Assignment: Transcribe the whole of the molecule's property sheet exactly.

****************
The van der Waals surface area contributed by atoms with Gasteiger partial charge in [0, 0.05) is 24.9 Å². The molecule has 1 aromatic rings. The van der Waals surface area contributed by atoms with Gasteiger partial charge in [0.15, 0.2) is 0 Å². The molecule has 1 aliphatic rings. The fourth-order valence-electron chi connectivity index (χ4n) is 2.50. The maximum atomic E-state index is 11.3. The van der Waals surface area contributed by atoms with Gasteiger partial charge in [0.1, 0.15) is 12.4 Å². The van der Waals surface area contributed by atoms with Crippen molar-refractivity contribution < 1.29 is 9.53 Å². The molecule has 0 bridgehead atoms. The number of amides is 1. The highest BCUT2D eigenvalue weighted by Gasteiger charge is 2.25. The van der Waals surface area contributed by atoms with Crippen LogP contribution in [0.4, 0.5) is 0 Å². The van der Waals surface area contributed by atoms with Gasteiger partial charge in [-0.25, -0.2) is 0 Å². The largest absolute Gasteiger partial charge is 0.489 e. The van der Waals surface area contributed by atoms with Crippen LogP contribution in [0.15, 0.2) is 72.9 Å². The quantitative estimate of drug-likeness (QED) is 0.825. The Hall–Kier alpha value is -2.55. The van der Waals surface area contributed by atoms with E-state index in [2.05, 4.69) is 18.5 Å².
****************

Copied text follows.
The van der Waals surface area contributed by atoms with Gasteiger partial charge in [0, 0.05) is 24.9 Å². The molecule has 1 aromatic rings. The van der Waals surface area contributed by atoms with Gasteiger partial charge in [0.15, 0.2) is 0 Å². The molecule has 1 aliphatic rings. The fourth-order valence-electron chi connectivity index (χ4n) is 2.50. The maximum atomic E-state index is 11.3. The van der Waals surface area contributed by atoms with Gasteiger partial charge in [0.1, 0.15) is 12.4 Å². The van der Waals surface area contributed by atoms with Crippen molar-refractivity contribution < 1.29 is 9.53 Å². The molecule has 0 bridgehead atoms. The number of amides is 1. The highest BCUT2D eigenvalue weighted by Gasteiger charge is 2.25. The van der Waals surface area contributed by atoms with Crippen LogP contribution in [0.4, 0.5) is 0 Å². The van der Waals surface area contributed by atoms with Gasteiger partial charge in [-0.25, -0.2) is 0 Å². The largest absolute Gasteiger partial charge is 0.489 e. The van der Waals surface area contributed by atoms with Crippen LogP contribution in [0.15, 0.2) is 72.9 Å². The quantitative estimate of drug-likeness (QED) is 0.825. The Hall–Kier alpha value is -2.55. The van der Waals surface area contributed by atoms with E-state index in [2.05, 4.69) is 18.5 Å².